With Harry Potter now "leaked," (thanks to keen Vancouverites) I suppose no plunder is too nerdy for a pirate. I suspect those that Entertainment Weekly describes as “rogue Canadians” more closely resemble soccer moms who, on their way to pick up some Capri Sun and Dunkaroos for the kids (do they still have those?), noticed the book and innocently picked it up. I’ve heard reports that the book is on BitTorrent sites, but how does that even work? Is it an mp3 of a child reading the book?
Chapter 1. Harry awoke to a de... deef... mom how do you say that word? Deh-fun-ing. What does it mean?
(Delete from playlist.)
My copy arrives on Saturday, banking on the notion that since postal workers are angry already, making them deliver heavy bundles on a weekend morning can’t do much more harm. This gives me only a few days to finish The Known World, a novel which deserves a place in the tiny pantheon of Books You Don’t Want to End. Like A Fine Balance or East of Eden, Jones’ book has such a compelling array of storylines that each could go on forever and I doubt I’d mind.
But enough of literature - sort of. Last night, I did miss the yell-fest that is Hell’s Kitchen, (summer guilty pleasure #1) but I was surprised to find that National Geographic aired the first part of Guns, Germs and Steel: the Documentary. I’m now convinced that Jared Diamond is one of the coolest scholars around. Aside from looking like a bald Dustin Hoffman and tanned like a motherfocker, the guy clearly looks like he’s having a ball spending most of his time in the jungle of New Guinea.
That said, if there’s one thing off about the series, it’s that it basically deifies Diamond for “solving” the question of how human societies evolved in the ways that they have. Narrator Peter Coyote lauds Diamond in, come to think of it, almost the exact same way he describes the functions of the Brita water filter, a commercial Coyote previously narrated: “A clear, refreshing take…”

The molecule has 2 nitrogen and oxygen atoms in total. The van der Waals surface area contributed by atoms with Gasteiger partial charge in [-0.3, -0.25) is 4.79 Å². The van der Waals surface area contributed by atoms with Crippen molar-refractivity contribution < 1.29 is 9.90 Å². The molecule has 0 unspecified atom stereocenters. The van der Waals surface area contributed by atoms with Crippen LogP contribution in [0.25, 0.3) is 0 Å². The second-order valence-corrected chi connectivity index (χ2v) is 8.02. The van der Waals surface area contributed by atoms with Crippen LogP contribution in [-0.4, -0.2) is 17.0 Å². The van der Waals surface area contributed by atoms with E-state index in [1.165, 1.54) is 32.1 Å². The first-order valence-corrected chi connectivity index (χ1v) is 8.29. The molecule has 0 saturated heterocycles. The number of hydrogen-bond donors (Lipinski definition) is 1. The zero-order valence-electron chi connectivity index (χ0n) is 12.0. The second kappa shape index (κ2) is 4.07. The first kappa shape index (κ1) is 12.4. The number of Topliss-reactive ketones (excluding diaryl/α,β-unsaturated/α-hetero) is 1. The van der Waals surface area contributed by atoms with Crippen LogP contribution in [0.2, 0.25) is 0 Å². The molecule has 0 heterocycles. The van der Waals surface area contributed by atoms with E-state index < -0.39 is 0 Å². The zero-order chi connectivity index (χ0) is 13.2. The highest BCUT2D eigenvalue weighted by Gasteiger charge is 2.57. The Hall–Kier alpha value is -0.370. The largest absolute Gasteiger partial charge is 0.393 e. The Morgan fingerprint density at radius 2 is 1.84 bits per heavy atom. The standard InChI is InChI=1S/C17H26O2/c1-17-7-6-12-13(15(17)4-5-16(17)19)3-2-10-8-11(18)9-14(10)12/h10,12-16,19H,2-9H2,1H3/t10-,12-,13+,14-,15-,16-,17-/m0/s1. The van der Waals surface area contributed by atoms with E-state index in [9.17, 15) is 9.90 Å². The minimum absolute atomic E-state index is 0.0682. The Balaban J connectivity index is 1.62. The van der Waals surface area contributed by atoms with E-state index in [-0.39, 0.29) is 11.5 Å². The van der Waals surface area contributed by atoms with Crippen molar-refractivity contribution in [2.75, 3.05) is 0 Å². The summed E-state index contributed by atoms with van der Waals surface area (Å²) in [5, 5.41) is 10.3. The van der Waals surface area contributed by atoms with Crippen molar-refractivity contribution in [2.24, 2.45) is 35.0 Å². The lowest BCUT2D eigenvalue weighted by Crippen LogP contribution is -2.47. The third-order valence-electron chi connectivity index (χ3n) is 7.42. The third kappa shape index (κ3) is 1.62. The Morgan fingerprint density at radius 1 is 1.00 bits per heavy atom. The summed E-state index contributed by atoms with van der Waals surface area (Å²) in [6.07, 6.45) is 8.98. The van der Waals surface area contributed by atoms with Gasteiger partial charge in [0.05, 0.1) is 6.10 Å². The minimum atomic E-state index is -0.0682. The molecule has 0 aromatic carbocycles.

In my opinion, Diamond was nothing but modest in how he used common sense to describe what he did: societies are the result of their environment, plain and simple. The man didn’t discover some ancient Rosetta-stone, he just observed that planting a seed is a tad more effective than getting all sweaty for a less-than-nutritious animal. One method allows you to feed a government and army, the other gives you cries of, “mammoth again?”
I’m not sure when the next episode of GGS is on, but in the meantime I’m going to view my nouvelle DVD, A Very Long Engagement. Any French-loving cinephile (and really, who doesn’t like the French) will appreciate the incredible recreation of WWI-era Paris.
And dude, c'mon, a soldier lobs a grenade into a plane from the ground. That’s so Die Hard.
Friday, June 17, 2005
Loose ends before I relax for the weekend:
Now I’m really sad to miss the Vancouver Beck show. Joining Beck on stage will be guys named D-Fuse, Bunzo and Ryan, the World’s Greatest Dancer (guilty!). To boot, there will be dining tables and full course meals “will be had.”
Still sadder, Rolling Stone dropped the ball with the much-delayed Eels review.
Does Entertainment Weekly read my site? George Michael for Prime Minister! He can’t be any more awkward than Stephen Harper.
Speaking of Arrested Development, I was always curious to see how much money the Bluth family had to waste on segways and the Aztec Tomb. Strangely missing from the list of TV's richest Dads: father/actor Tobias Funke. Although hilariously at the bottom: Tony "eh oh, oh eh!" Danza.
Read Guns, Germs and Steel. If Jared Diamond played Civilization, you’d swear he had the cheats on he’d be so good. Rather, he just offers compelling explanations as to why human societies distributed power the way they have today. A big reason (among others)? Someone, somewhere, romanced a sheep.
From the 24 file: a movie is being planned? I may finally have to break my streak of no movie bathroom breaks (going strong since Batman in 1989!). Also: Hell's Kitchen's Gordon Ramsay, Jack Bauer, same person?
Anyone watching their share of crap reality TV, compare Gordon’s trademark “Button it!” to Jack’s “Dammit!” It's the same!
Back to Batman: simply an incredible movie. Sure I want the new Batmobile, but I really want Scarecrow's glasses. Such chic villainy!
Another hilarious interview where Noel Gallagher discusses his brother Mabel, how Oasis go through drummers like they were Spinal Tap, and reading War & Peace on stage.
Now that Nike lets you customize your own shoe, how long until Adidas follows suit and let’s us recreate the Team Zissou shoe down to the finest detail?
Finally, UBCers: what law classes are you taking this fall? Dish!